Addition of Velocities

Addition of VelocitiesGalilean Relativity

The Lorentz VelocityTransformationsConsider two reference frames S and S'. An object moves atvelocity u along the x-axis as measured in S, and at velocityu' as measured in S' . Reference frame S' moves withvelocity v relative to S, also along the x-axis.The Lorentz velocity transformations are:NOTE: It is important to distinguish carefully between v,which is the relative velocity between two reference frames,and u and u' which are the velocities of an object asmeasured in the two different reference frames.

Addition of Velocitiesv u'.5c cu cvu '.5cc1 21 2ccIf v .5c

ProblemSuperwoman can travel at 0.75c in her glass space ship.She has to fly to Beta Diva, 25.0 light years away as measured from Earth in theEarth frame, to battle alien evil guys.a)b)c)d)e)What is the total time for the trip for Superwoman?What is the total time you measure on Earth?How far is Beta Diva as measured by Superwoman?As Superwoman leaves Earth, you measure her length as she flies overhead at0.75c. What is her length you measure? At rest she measures 2.75 m tall.If she launches a space pod to Beta Diva while en route at 0.4c, what is thespeed at which it approaches Beta Diva as measured by Beta Diva?Beta Divav u'u vu '1 2c lR4tJr7sMPM&list PL908547EAA7E4AE74&index 19

The Lorentz TransformationsConsider two reference frames S andS'. An event occurs at coordinates x, y,z, t as measured in S, and the sameevent occurs at x', y', z', t' as measuredin S' . Reference frame S' moves withvelocity v relative to S, along the xaxis.The Lorentz transformationsfor the coordinates of one event are:S : ( x, y, x, t )S ' : ( x ', y ', x ', t ')

Lorentz Transformations, Pairs of EventsThe Lorentz transformations can be written in a form suitablefor describing pairs of eventsFor S to S’For S’ to S x ' γ x v t x γ x ' v t ' v t ' γ t 2 x c v t γ t ' 2 x ' c

Relativity of Simultaneity wteiuxyqtoM

Relativity of Simultaneity Two events occurring simultaneously in onereference frame are not simultaneous in anyreference frame moving relative to it. Neitherreference frame is ‘correct’: There are nopreferred or special reference frames.It’s all relative baby! Any two observers at rest in the same frameMUST measure simultaneous events to besimultaneous if even if they don’t SEE it thatway. That means that they measure the timedifference between them to be zero. Use theLorentz transformationO’: front is struck before backO: sees strikes simultaneousSeeing is NOT the same as Being!The time when an event is SEEN is not ecessarilywhen the event actually happens!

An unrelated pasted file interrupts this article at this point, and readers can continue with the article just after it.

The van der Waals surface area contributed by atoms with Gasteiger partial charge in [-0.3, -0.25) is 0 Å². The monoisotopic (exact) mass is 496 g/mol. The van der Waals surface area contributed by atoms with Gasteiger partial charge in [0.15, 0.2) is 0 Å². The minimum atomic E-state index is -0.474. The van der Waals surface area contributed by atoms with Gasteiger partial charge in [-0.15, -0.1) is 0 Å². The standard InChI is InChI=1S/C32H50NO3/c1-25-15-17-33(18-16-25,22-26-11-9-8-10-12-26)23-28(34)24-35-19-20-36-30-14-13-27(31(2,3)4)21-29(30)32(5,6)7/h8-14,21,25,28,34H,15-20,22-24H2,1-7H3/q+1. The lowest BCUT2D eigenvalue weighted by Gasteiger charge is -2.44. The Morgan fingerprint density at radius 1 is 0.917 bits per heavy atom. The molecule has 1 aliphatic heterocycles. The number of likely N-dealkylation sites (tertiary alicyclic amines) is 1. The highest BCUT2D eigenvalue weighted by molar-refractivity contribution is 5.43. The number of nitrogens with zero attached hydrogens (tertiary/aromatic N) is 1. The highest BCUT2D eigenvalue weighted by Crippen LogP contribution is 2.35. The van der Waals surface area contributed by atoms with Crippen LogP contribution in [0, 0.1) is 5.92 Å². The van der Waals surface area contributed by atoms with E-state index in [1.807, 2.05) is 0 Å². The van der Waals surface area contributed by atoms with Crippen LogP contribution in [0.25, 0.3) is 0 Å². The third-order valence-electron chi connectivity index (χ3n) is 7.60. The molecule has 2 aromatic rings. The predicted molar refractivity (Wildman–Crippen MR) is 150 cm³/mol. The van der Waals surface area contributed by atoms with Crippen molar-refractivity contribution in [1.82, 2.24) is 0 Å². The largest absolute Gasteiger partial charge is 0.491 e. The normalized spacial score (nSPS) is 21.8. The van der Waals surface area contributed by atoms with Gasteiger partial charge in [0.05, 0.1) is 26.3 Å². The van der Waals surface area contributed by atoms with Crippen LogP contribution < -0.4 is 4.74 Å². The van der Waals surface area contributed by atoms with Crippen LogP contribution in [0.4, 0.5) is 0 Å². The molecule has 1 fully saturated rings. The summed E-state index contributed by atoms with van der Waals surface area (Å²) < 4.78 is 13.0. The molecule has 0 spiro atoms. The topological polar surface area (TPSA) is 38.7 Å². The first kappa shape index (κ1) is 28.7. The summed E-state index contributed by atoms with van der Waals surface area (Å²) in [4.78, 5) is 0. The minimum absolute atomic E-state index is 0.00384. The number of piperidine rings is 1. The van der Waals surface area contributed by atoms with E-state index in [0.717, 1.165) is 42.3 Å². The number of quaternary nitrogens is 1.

SimultaneityFireworks go off at the same time according to Earth clocks intwo cities, Alum and Boron, that are 300 km apart. The peoplein a spaceship that is flying in a straight line from Alum toBoron at 0.8c also observe the fireworks when the spaceshipis directlty over Alum. Do they see the fireworks in the twocities simultaneously? If the people in the spaceship say thefireworks were not simultaneous in Alum and Boron, howlong before or after the fireworks flashed at Alum did thefireworks flash at Boron according to their calculations?Sketch the situation.

The Spacetime Interval in Invariant Consider two events that are separated in time by aninterval t, and are separated in space by an interval x. Let us define the spacetime interval s between the twoevents to be: The spacetime interval s has the same value in all inertialreference frames. That is, the spacetime interval between two events is aninvariant.Slide 36-80

Example 36.7 Using the Spacetime IntervalSlide 36-81 ajhFNcUTJI0

E2 mc

Invariant MassInvariant mass is independent of frame of reference and isthe mass as measured in the proper frame:Rest Energy:E0 m0cInvariant mass:m0 E0 / c22If a mass is moving, than the total energy increases bya gamma factor:Total Energy:E mc 2

2 m E/cMass is bound energy. c2 is the conversion factor – themagnitude is 90 quadrillion joules per kilogram. Even aspeck of matter with a mass of only 1 milligram has a restenergy of 90 billion Joules!!!c 9 x10 J / kg2161 GeV/c2 1.783 10-27 kgThe rest mass of a proton is 0.938 GeV/c2

Proof: E Pure energyconverted intoparticles: pairproduction2mcIrène and Frédéric Joliot-Curie1933

Proof of2E mc hW7DW9NIO9M&index 42&list PL908547EAA7E4AE74

Relativistic EnergyThe total energy E of a particle isThis total energy consists of a rest energyand a relativistic expression for the kinetic energyThis expression for the kinetic energy is very nearly ½mu2when u c.

Kinetic EnergyThe kinetic energy is the total energy less the rest energy:KE E E0 (1 )m0c2

Relativistic Momenutm & MassImagine you are at rest and a bullet shoots past approaching c.What is the momentum of the particle relative to you?p muThe speed is bounded, is the momentum? NO!As the bullet’s speed increases, themomentum and mass increase:“Relativistic” Mass:rest energy: E0 m0 c 2total energy E m0 c 2m m0Note: We don’t use this notation!m m0

Total EnergyE mcE0 mc22p muu 2 upc muc m c ( mc 2 ) Eccu2u2 22 22E mc E (1 2 ) (mc ) E 2 E E02 E 2 2 E 2 E02ccu21 2c2mc 22E ( pc) E0222If m 0 (photon) E 2 ( pc)2 (m0c 2 )2 ( pc)2photon momentum:p E /c